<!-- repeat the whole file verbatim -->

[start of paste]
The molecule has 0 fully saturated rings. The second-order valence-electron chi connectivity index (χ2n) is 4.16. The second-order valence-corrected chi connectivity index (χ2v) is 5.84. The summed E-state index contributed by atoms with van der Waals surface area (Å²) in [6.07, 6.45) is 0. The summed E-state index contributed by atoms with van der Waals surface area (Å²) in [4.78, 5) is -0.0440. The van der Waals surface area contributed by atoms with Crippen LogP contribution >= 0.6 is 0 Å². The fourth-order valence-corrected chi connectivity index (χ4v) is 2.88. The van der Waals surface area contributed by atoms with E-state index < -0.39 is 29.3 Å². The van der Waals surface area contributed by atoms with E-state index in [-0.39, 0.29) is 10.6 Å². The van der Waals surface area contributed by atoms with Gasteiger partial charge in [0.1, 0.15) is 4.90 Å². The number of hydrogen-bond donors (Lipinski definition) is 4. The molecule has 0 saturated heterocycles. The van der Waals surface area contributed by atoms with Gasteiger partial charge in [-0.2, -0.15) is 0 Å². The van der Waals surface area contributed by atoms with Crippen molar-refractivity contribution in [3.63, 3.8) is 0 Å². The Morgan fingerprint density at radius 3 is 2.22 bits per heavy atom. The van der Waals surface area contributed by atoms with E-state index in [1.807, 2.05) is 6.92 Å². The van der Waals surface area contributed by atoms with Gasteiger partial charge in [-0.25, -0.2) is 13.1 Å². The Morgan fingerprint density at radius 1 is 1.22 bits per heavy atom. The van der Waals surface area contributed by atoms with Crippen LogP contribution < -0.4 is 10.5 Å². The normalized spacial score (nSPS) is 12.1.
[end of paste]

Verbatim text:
The molecule has 0 fully saturated rings. The second-order valence-electron chi connectivity index (χ2n) is 4.16. The second-order valence-corrected chi connectivity index (χ2v) is 5.84. The summed E-state index contributed by atoms with van der Waals surface area (Å²) in [6.07, 6.45) is 0. The summed E-state index contributed by atoms with van der Waals surface area (Å²) in [4.78, 5) is -0.0440. The van der Waals surface area contributed by atoms with Crippen LogP contribution >= 0.6 is 0 Å². The fourth-order valence-corrected chi connectivity index (χ4v) is 2.88. The van der Waals surface area contributed by atoms with E-state index < -0.39 is 29.3 Å². The van der Waals surface area contributed by atoms with E-state index in [-0.39, 0.29) is 10.6 Å². The van der Waals surface area contributed by atoms with Gasteiger partial charge in [0.1, 0.15) is 4.90 Å². The number of hydrogen-bond donors (Lipinski definition) is 4. The molecule has 0 saturated heterocycles. The van der Waals surface area contributed by atoms with Gasteiger partial charge in [-0.2, -0.15) is 0 Å². The van der Waals surface area contributed by atoms with Crippen molar-refractivity contribution in [3.63, 3.8) is 0 Å². The Morgan fingerprint density at radius 3 is 2.22 bits per heavy atom. The van der Waals surface area contributed by atoms with E-state index in [1.807, 2.05) is 6.92 Å². The van der Waals surface area contributed by atoms with Gasteiger partial charge in [-0.25, -0.2) is 13.1 Å². The Morgan fingerprint density at radius 1 is 1.22 bits per heavy atom. The van der Waals surface area contributed by atoms with Crippen LogP contribution < -0.4 is 10.5 Å². The normalized spacial score (nSPS) is 12.1.